Select the List and Details Screen from the Screen Template list [No: 1] for getting the Person details as well as the Details of the selected Person.

Give a name for the Screen [No: 2].

Select the Date for the Screen Data ComboBox [No: 3] which is retrieved from the table we have created.

Enabling Authentication:

By default the authentication is not enabled. To enable the authentication just select the project's properties from the Project Menu.
Select Access Control [No: 1] Menu Tab.

From the Access Control Tab, select the Use Forms Authentication option [No: 2].

Yes. We have just done that with enabling the forms authentication. The next step is to create the Permissions for Roles for Users. We will discuss Roles and Users later; first we will see how Permission works.

Adding Permissions:

Permissions are nothing but allowing the user to do something on our LightSwitch application.

In the above picture we have created three permissions Read, Write and Delete. The SecurityAdministration is the default permission provided by the LightSwitch application to create Users and Roles.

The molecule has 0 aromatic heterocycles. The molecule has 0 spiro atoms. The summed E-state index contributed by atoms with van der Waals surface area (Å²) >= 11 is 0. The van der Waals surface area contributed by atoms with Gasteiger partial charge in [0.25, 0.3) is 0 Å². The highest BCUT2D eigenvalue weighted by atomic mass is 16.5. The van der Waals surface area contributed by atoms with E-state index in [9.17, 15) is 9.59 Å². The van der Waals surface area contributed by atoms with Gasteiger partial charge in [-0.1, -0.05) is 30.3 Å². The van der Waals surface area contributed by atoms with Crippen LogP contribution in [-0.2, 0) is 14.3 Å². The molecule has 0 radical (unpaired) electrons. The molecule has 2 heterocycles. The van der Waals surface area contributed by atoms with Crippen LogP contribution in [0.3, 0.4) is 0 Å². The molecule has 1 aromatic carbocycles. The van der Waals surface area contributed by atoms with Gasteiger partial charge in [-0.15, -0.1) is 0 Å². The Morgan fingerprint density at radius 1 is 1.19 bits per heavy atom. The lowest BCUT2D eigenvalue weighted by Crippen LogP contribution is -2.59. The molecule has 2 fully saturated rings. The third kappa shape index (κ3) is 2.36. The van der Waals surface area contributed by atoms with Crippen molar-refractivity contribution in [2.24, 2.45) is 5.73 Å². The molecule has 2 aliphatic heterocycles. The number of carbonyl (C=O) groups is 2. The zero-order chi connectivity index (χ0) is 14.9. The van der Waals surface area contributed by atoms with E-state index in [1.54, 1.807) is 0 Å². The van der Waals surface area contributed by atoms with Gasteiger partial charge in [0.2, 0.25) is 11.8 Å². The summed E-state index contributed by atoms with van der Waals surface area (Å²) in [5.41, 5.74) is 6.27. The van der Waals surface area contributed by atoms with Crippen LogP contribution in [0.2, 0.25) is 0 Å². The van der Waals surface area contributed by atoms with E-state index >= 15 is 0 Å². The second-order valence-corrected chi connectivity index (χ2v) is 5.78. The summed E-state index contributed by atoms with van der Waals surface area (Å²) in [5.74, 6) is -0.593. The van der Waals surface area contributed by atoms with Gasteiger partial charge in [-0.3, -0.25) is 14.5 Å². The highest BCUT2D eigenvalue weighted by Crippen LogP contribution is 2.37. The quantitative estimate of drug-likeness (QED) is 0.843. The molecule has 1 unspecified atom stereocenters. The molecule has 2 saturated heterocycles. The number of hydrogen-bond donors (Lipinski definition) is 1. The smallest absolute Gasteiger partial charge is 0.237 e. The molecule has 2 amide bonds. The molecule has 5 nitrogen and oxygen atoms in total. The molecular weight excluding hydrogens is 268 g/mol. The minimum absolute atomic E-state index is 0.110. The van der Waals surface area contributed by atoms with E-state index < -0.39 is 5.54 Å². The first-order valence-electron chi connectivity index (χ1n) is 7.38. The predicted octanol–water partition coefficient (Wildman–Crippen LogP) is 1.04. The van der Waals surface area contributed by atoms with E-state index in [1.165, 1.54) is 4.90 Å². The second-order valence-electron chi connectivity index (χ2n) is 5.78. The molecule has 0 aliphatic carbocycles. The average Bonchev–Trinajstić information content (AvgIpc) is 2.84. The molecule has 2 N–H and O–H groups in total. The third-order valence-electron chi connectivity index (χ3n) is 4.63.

We have selected the four permissions to True on Debug mode. So that user can Read, Write and Delete or Add users and roles in Debug mode.
Set the permissions we have created to take effect.

Setting Permissions in Methods:

To add a method to check for the permission, we need to open the table we have created. For this application we have created Person table; just open it.

On the right top corner you can see the Write Code menu. Just click it. You will get a collection of items. From that select Access Control group as shown in this above figure.

Click on People_CanInsert, _CanDelete and _CanRead. These are the default methods provided by LightSwitch.